Vatican City, Nov 16, 2006 (CNA) -
The Vatican released a short statement at the conclusion of Pope Benedict XVI’s three hour meeting with heads of the dicasteries of the Roman Curia today. The statement confirmed the Church’s adherence to the discipline of priestly celibacy for Latin Rite priests.
In a simple statement, the Vatican said, “The value of the choice of priestly celibacy, according to Catholic tradition, has been reaffirmed, and the need for solid human and Christian training, for seminarians as well as already ordained priests, has been reiterated.”
The Holy See had stressed that Thursday's summit would not open up debate on celibacy, but would instead examine requests for dispensation made by priests wishing to marry and requests for readmission by clergy who had married in recent years, according to the AP.
The three-hour meeting's conclusions "were not a change in how the present rules (on celibacy) are applied," Vatican spokesman Fr. Federico Lombardi, told the AP by phone today.
Despite the projections of many in the press, the meeting yielded "no change in the current discipline" of the church on the celibacy requirement, he said.
The meeting was announced earlier this week as an opportunity for the Pope to meet with leaders of the Church’s various offices, “in order to examine the situation that has arisen following the disobedience of Archbishop Emmanuel Milingo, and to reflect upon requests for dispensation from the obligation of celibacy and requests for readmission to the priestly ministry, presented by married priests over the course of recent years.”
Milingo is the now excommunicated former Archbishop of Lusaka, Zambia who has continued to draw attention after abandoning his commitment to priestly celibacy as well as a promise made to Pope John Paul II. After sneaking away from his home in Italy, Milingo has surface in the United States, where he began a campaign to end the celibacy requirement for Catholic Priests and illicitly ordained four married men as bishops.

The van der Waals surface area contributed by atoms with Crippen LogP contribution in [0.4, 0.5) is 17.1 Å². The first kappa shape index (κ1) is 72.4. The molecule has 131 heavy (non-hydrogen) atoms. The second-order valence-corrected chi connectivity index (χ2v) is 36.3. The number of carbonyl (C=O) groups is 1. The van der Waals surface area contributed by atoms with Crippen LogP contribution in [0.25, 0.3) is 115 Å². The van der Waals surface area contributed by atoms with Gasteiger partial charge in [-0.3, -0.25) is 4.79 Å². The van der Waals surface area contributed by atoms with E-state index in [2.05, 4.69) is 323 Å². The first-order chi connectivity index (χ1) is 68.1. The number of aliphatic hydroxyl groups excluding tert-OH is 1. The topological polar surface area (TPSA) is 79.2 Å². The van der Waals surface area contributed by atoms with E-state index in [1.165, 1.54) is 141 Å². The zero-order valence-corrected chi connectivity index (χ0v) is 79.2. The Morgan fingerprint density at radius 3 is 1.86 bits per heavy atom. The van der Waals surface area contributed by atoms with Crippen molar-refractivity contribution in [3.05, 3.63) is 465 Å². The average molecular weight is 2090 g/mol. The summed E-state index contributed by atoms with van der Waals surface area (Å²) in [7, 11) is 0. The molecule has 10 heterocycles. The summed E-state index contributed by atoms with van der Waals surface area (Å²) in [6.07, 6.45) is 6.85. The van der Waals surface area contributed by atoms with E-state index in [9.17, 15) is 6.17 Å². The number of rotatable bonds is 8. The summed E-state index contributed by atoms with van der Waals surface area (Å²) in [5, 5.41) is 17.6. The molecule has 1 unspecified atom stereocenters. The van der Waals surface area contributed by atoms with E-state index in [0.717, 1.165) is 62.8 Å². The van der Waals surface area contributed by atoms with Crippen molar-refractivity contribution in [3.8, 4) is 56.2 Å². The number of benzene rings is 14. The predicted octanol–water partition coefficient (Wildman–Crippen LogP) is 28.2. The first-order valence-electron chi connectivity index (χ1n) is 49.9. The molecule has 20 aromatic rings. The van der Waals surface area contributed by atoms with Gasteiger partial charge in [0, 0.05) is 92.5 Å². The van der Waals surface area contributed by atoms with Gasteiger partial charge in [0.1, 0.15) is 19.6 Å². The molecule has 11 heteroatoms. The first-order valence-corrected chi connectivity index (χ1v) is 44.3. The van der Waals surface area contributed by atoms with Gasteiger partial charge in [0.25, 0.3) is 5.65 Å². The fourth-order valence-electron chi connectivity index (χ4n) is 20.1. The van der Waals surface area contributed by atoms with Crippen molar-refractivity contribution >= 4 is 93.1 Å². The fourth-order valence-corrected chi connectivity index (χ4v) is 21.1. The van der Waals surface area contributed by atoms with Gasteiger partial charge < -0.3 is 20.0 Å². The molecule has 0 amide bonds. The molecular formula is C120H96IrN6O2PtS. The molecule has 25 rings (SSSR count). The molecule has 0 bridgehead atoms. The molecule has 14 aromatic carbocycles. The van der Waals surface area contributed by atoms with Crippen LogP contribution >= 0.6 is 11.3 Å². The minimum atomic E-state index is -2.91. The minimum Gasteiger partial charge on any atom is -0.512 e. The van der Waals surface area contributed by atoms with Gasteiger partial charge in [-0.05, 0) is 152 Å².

Catholic priests of the Latin Rite promise to be celibate (unmarried and chaste) for life. While the celibacy requirement is considered a discipline and not an unchangeable doctrine, the Church has consistently held that it is an important rule, which will not be changed.
Several Vatican watchers say a final decision on the Holy See’s handling of Milingo will be forthcoming.
Rome, Italy, Nov 16, 2006 (CNA) - Turkey’s head of religious affairs says the Pope’s visit to Turkey later this month may help improve relations with Muslims, but he does not believe it will heal the wounds stemming from the Pontiff’s misinterpreted remarks about Islam in September.
"Peace is destroyed in a second but it takes a lot of time, a long process, to build it," Ali Bardakoglu told the Italian La Stampa newspaper
Bardakoglu said he has no concerns about the Pope’s safety during his visit to Turkey Nov. 28-Dec. 1, despite recent protests.
The focus of the Pope’s trip to Turkey was supposed to be discussions on Christian unity with the spiritual head of the world's Orthodox Christians, Ecumenical Patriarch Bartholomew. However, the controversy that emerged in September may overshadow the visit.
Bardakoglu, who is scheduled to meet Benedict during his visit, says he believes the trip “will be a good step in the direction of dialogue.”
The Pope has repeatedly expressed regret for the reaction to a speech he gave at the University of Regensburg, in which he quoted 14th-century Byzantine emperor who said the Islam was “spread by the sword”.